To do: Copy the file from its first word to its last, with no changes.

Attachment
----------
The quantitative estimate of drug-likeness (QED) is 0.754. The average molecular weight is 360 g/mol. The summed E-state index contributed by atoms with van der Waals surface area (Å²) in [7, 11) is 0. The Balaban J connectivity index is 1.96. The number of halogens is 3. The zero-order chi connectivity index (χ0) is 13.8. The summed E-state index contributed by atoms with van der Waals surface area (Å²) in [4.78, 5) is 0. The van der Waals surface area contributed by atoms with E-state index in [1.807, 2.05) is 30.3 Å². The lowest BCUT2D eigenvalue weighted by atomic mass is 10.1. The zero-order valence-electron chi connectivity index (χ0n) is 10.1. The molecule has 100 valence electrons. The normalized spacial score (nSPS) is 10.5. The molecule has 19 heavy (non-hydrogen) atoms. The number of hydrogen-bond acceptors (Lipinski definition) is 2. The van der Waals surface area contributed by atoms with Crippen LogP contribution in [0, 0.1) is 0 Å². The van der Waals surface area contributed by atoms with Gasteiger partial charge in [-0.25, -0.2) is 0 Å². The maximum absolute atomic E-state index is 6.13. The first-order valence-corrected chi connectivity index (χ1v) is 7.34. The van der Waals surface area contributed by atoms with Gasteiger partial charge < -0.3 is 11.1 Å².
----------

The quantitative estimate of drug-likeness (QED) is 0.754. The average molecular weight is 360 g/mol. The summed E-state index contributed by atoms with van der Waals surface area (Å²) in [7, 11) is 0. The Balaban J connectivity index is 1.96. The number of halogens is 3. The zero-order chi connectivity index (χ0) is 13.8. The summed E-state index contributed by atoms with van der Waals surface area (Å²) in [4.78, 5) is 0. The van der Waals surface area contributed by atoms with E-state index in [1.807, 2.05) is 30.3 Å². The lowest BCUT2D eigenvalue weighted by atomic mass is 10.1. The zero-order valence-electron chi connectivity index (χ0n) is 10.1. The molecule has 100 valence electrons. The normalized spacial score (nSPS) is 10.5. The molecule has 19 heavy (non-hydrogen) atoms. The number of hydrogen-bond acceptors (Lipinski definition) is 2. The van der Waals surface area contributed by atoms with Crippen LogP contribution in [0, 0.1) is 0 Å². The van der Waals surface area contributed by atoms with Gasteiger partial charge in [-0.25, -0.2) is 0 Å². The maximum absolute atomic E-state index is 6.13. The first-order valence-corrected chi connectivity index (χ1v) is 7.34. The van der Waals surface area contributed by atoms with Gasteiger partial charge < -0.3 is 11.1 Å².